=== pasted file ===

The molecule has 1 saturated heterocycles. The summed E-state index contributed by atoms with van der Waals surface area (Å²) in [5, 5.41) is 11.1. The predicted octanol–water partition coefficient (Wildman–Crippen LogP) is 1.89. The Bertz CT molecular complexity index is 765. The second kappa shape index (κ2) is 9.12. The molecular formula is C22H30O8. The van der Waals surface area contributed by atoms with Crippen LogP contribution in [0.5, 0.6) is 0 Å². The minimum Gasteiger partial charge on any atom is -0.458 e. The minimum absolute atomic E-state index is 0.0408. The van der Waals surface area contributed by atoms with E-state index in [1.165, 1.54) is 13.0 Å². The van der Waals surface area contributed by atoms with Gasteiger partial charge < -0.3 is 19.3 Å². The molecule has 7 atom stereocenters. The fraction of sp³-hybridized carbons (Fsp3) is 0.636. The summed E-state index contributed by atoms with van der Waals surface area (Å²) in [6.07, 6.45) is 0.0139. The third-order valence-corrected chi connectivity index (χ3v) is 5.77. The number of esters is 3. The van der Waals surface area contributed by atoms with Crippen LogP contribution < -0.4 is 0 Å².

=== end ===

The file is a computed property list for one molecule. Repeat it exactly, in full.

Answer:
The molecule has 1 saturated heterocycles. The summed E-state index contributed by atoms with van der Waals surface area (Å²) in [5, 5.41) is 11.1. The predicted octanol–water partition coefficient (Wildman–Crippen LogP) is 1.89. The Bertz CT molecular complexity index is 765. The second kappa shape index (κ2) is 9.12. The molecular formula is C22H30O8. The van der Waals surface area contributed by atoms with Crippen LogP contribution in [0.5, 0.6) is 0 Å². The minimum Gasteiger partial charge on any atom is -0.458 e. The minimum absolute atomic E-state index is 0.0408. The van der Waals surface area contributed by atoms with E-state index in [1.165, 1.54) is 13.0 Å². The van der Waals surface area contributed by atoms with Gasteiger partial charge < -0.3 is 19.3 Å². The molecule has 7 atom stereocenters. The fraction of sp³-hybridized carbons (Fsp3) is 0.636. The summed E-state index contributed by atoms with van der Waals surface area (Å²) in [6.07, 6.45) is 0.0139. The third-order valence-corrected chi connectivity index (χ3v) is 5.77. The number of esters is 3. The van der Waals surface area contributed by atoms with Crippen LogP contribution < -0.4 is 0 Å².